Two Summaries and an Assessment

by Dave Schuler on June 16, 2014

Here’s a summary of Mohammed el-Erian’s summary of the IMF’s report on the state of the U. S. economy:

  • Growth this year will be 2% or below
  • Growth for the foreseeable future will be 2% or below
  • Interest rates will stay low for a protracted period

Now here’s the assessment. If your financial plans include a portfolio that’s growing at 8% or faster, you might want to reconsider your plans. I’m talking to you, public pension plans.

{ 16 comments… read them below or add one }

... June 16, 2014 at 3:45 pm

Yeah, and looking at another downward revision for Q1 GDP. And yet they’re still saying most of it was because of an unexpected outbreak of winter in winter. Consumer spending is the downward factor mentioned this time. Q1 was just bad, even accounting for weather and business laying off of inventory build to offset last year’s Q3. (That last thrown out there to save Drew some time later.)

Too bad none of our rulers give a fuck about the economy. And I’ll skip the story about the IT worker forced to train his H1-B replacement – it’s all too common and predictable these days. “Which is why we need immigration reform,” he said sarcastically…..

Guarneri June 16, 2014 at 5:13 pm

Indeed, Q1 was just plain bad. And god forbid we ever have cold and snow again………in winter of all things.

There are as many pension allocations schemes as pension funds. And return predictions, seein’s how they are about the future, are difficult. But you won’t go too far wrong with the following. Be afraid, very afraid.

Typical Pension Asset Allocation (stylized, and long term)

Cash 4% Return: 0%
ST and LT Debt 45% 2.5%
Public Equities 35% 9%
RE 5% 7%
Alternatives 11% (PE, Hedge etc) 12%

Weighted Average Portfolio Return: 5.6%
Recently public equity returns have beaten 9%, but required return to get to 8% for the portfolio? 15%/yr……….forever. Not a chance.

If the Fed stops pumping the public equity market, then what? Its 1/2 to more of the total return. Further, what will happen to bond prices (total returns) if rates rise (they fall, for those of you not financially inclined)

It could be a real shit show.

But let’s just assume the two scenarios I originally laid out (a best case). What the hell you say. 5.6% vs 8%, is it really that different? Well. Yes.

Over a 10 year period the lesser portfolio value grows only to 80% of the 8% portfolio value. (70% in 15 years) That’s a huge shortfall; the power of time. And most pension funds aren’t even fully funded today.

All I know is you neither want to be the guy or gal counting on that public pension check……..nor the guy or gal paying the taxes to fund that check. You want to be…….uh, ooops. Houston, we have a problem. All this to try to reignite the housing market for the NARE brokers? For public equity holders?? To make government borrowing cheaper for the national association of elected spendthrifts. To make student loans cheaper for the education-industrial complex?

The mother of all latent tax increases and government liability defaults.

... June 16, 2014 at 6:31 pm

To make student loans cheaper for the education-industrial complex?

That’s only half of it. The other half is to create a class of debt slaves.

Still making my way through the IMF summary. But I’ll note that their prescriptions for improving employment and wages in this country are run completely counter to their immigration proposals. Here’s the story I mentioned earlier. But maybe those displaced IT workers can get jobs working for the government and bring their server farms up to the standards of the 1990s, LOL.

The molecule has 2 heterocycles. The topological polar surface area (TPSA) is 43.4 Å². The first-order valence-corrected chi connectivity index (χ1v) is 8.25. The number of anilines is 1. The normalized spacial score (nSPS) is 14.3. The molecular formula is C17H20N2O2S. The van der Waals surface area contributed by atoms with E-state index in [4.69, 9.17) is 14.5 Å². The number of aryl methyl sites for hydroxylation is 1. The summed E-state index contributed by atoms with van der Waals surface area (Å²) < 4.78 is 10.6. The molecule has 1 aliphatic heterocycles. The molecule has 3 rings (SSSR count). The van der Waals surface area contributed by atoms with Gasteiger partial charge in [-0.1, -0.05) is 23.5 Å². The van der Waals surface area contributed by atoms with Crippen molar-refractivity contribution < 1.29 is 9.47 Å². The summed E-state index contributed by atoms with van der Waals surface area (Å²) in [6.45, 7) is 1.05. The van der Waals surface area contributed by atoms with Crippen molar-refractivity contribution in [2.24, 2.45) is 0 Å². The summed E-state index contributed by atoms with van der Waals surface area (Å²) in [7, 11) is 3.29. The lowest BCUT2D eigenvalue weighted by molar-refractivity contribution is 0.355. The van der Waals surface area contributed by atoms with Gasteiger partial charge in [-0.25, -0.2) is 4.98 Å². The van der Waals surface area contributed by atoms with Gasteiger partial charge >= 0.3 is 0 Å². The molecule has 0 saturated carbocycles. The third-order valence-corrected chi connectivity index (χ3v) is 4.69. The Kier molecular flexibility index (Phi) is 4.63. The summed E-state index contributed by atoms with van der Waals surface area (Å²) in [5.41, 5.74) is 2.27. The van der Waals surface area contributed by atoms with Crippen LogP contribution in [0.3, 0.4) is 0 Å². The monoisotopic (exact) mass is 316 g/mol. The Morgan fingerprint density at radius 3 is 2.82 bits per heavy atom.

Guarneri June 16, 2014 at 7:04 pm

“But maybe those displaced IT workers can get jobs working for the government………”

Will they, ahem, “mysteriously” lose Lois Lerner’s emails? If not, they’re hired……

... June 16, 2014 at 7:10 pm

Will they, ahem, “mysteriously” lose Lois Lerner’s emails?

Yeah, but you know, there couldn’t POSSIBLY be anything to this story. It’s just normal extreme incompetence, nothing suspicious.

Ben Wolf June 16, 2014 at 7:21 pm

I would suggest the IMF is overly optimistic. The federal budget deficit is forecast for 2014 in the range of $500 billion while our trade deficit is likely to be identical or worse, at least the trend so far indicates. This leaves the private domestic sector at a balance of zero net savings for the year; the last time the private surplus fell toward this level we had the worst recession since the Great Depression and unlike the Clinton years we can’t take on enough private debt to hold a recession off.

I’m worried for the final two quarters of this year.

... June 16, 2014 at 7:31 pm

Ben, don’t you know that all those DREAMERs coming across the border are going to boost Q3 and Q4 GDP to record heights? Come on, man, us your head!


... June 16, 2014 at 7:32 pm

USE your head, USE your head.

USE your proofreading, Ellipses, USE your proofreading.

Guarneri June 16, 2014 at 7:40 pm

I think Ben is correct. And exactly what new fiscal drag does Obama and his ilk have in mind they haven’t sprung yet? The only issue is that these things are only predictable as ultimate events. The timing is a bitch. How much personal debt can the consumer take on to support financed spending before………..crash! No one knows.

And despite support here for just walking away from debts, that’s only an inter-temporal issue. The cost of financing will rise or the ability to borrow evaporate for some. Then crash.

... June 16, 2014 at 8:26 pm

The cost of financing will rise or the ability to borrow evaporate for some.

Are the banks lending?

And yes, absolving debts does leads to losers elsewhere. But what do you suggest? I could sell my house and pay off a fraction of my debt and live in the street … and then never pay the rest of it. (I’ve got a cheap house, recall.) As it is so much debt has accumulated and continues to accumulate that it will not be repaid and cannot be repaid. That 40-50% of college graduates who are either un- or under-employed – think those loans are getting repaid ever? Not bloody likely.